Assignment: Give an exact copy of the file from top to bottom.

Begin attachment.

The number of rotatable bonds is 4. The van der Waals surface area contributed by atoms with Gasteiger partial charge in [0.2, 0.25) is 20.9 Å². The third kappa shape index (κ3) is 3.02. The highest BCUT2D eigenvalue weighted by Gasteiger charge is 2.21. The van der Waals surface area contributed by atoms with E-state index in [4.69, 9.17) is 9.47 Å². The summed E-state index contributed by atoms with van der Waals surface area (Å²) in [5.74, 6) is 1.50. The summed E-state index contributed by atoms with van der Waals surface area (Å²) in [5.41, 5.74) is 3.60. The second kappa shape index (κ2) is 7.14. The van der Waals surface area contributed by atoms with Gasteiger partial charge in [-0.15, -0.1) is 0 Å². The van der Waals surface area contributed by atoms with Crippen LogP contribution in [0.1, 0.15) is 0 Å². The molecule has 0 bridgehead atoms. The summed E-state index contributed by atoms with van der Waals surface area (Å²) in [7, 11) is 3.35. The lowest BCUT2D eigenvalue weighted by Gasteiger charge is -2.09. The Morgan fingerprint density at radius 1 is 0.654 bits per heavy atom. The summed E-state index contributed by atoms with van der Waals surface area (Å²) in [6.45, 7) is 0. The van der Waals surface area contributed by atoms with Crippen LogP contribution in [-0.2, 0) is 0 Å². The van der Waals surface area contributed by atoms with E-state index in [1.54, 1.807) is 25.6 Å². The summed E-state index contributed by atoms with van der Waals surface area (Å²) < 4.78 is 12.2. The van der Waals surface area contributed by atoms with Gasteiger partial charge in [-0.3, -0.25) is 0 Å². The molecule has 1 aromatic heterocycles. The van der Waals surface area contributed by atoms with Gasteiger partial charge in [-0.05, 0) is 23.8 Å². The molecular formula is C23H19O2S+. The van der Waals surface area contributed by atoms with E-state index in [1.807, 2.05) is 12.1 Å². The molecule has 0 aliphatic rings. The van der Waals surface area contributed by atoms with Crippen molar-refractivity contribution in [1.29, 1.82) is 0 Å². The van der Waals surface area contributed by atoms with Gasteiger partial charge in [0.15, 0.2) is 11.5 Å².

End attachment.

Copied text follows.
The number of rotatable bonds is 4. The van der Waals surface area contributed by atoms with Gasteiger partial charge in [0.2, 0.25) is 20.9 Å². The third kappa shape index (κ3) is 3.02. The highest BCUT2D eigenvalue weighted by Gasteiger charge is 2.21. The van der Waals surface area contributed by atoms with E-state index in [4.69, 9.17) is 9.47 Å². The summed E-state index contributed by atoms with van der Waals surface area (Å²) in [5.74, 6) is 1.50. The summed E-state index contributed by atoms with van der Waals surface area (Å²) in [5.41, 5.74) is 3.60. The second kappa shape index (κ2) is 7.14. The van der Waals surface area contributed by atoms with Gasteiger partial charge in [-0.15, -0.1) is 0 Å². The van der Waals surface area contributed by atoms with Crippen LogP contribution in [0.1, 0.15) is 0 Å². The molecule has 0 bridgehead atoms. The summed E-state index contributed by atoms with van der Waals surface area (Å²) in [7, 11) is 3.35. The lowest BCUT2D eigenvalue weighted by Gasteiger charge is -2.09. The Morgan fingerprint density at radius 1 is 0.654 bits per heavy atom. The summed E-state index contributed by atoms with van der Waals surface area (Å²) in [6.45, 7) is 0. The van der Waals surface area contributed by atoms with Crippen LogP contribution in [-0.2, 0) is 0 Å². The van der Waals surface area contributed by atoms with E-state index in [1.54, 1.807) is 25.6 Å². The summed E-state index contributed by atoms with van der Waals surface area (Å²) < 4.78 is 12.2. The van der Waals surface area contributed by atoms with Gasteiger partial charge in [-0.3, -0.25) is 0 Å². The molecule has 1 aromatic heterocycles. The van der Waals surface area contributed by atoms with Gasteiger partial charge in [-0.05, 0) is 23.8 Å². The molecular formula is C23H19O2S+. The van der Waals surface area contributed by atoms with E-state index in [1.807, 2.05) is 12.1 Å². The molecule has 0 aliphatic rings. The van der Waals surface area contributed by atoms with Crippen molar-refractivity contribution in [1.29, 1.82) is 0 Å². The van der Waals surface area contributed by atoms with Gasteiger partial charge in [0.15, 0.2) is 11.5 Å².